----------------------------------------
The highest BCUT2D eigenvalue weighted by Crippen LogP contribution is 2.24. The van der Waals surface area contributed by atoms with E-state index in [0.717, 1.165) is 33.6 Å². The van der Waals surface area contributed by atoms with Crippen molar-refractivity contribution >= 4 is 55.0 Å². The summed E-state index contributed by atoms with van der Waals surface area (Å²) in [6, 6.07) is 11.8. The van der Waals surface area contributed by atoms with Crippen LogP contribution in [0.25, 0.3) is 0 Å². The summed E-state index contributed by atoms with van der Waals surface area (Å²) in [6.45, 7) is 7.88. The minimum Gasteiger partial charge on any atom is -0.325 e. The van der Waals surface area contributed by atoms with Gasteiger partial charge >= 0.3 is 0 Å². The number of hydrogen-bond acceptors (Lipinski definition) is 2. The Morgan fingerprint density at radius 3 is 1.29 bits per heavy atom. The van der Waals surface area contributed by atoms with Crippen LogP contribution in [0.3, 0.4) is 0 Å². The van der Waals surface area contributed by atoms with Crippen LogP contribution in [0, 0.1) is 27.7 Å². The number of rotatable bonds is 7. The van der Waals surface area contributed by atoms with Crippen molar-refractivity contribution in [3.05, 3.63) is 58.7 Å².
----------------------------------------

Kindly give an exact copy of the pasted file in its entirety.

The highest BCUT2D eigenvalue weighted by Crippen LogP contribution is 2.24. The van der Waals surface area contributed by atoms with E-state index in [0.717, 1.165) is 33.6 Å². The van der Waals surface area contributed by atoms with Crippen molar-refractivity contribution >= 4 is 55.0 Å². The summed E-state index contributed by atoms with van der Waals surface area (Å²) in [6, 6.07) is 11.8. The van der Waals surface area contributed by atoms with Crippen LogP contribution in [0.25, 0.3) is 0 Å². The summed E-state index contributed by atoms with van der Waals surface area (Å²) in [6.45, 7) is 7.88. The minimum Gasteiger partial charge on any atom is -0.325 e. The van der Waals surface area contributed by atoms with Gasteiger partial charge >= 0.3 is 0 Å². The number of hydrogen-bond acceptors (Lipinski definition) is 2. The Morgan fingerprint density at radius 3 is 1.29 bits per heavy atom. The van der Waals surface area contributed by atoms with Crippen LogP contribution in [0.3, 0.4) is 0 Å². The van der Waals surface area contributed by atoms with Crippen LogP contribution in [0, 0.1) is 27.7 Å². The number of rotatable bonds is 7. The van der Waals surface area contributed by atoms with Crippen molar-refractivity contribution in [3.05, 3.63) is 58.7 Å².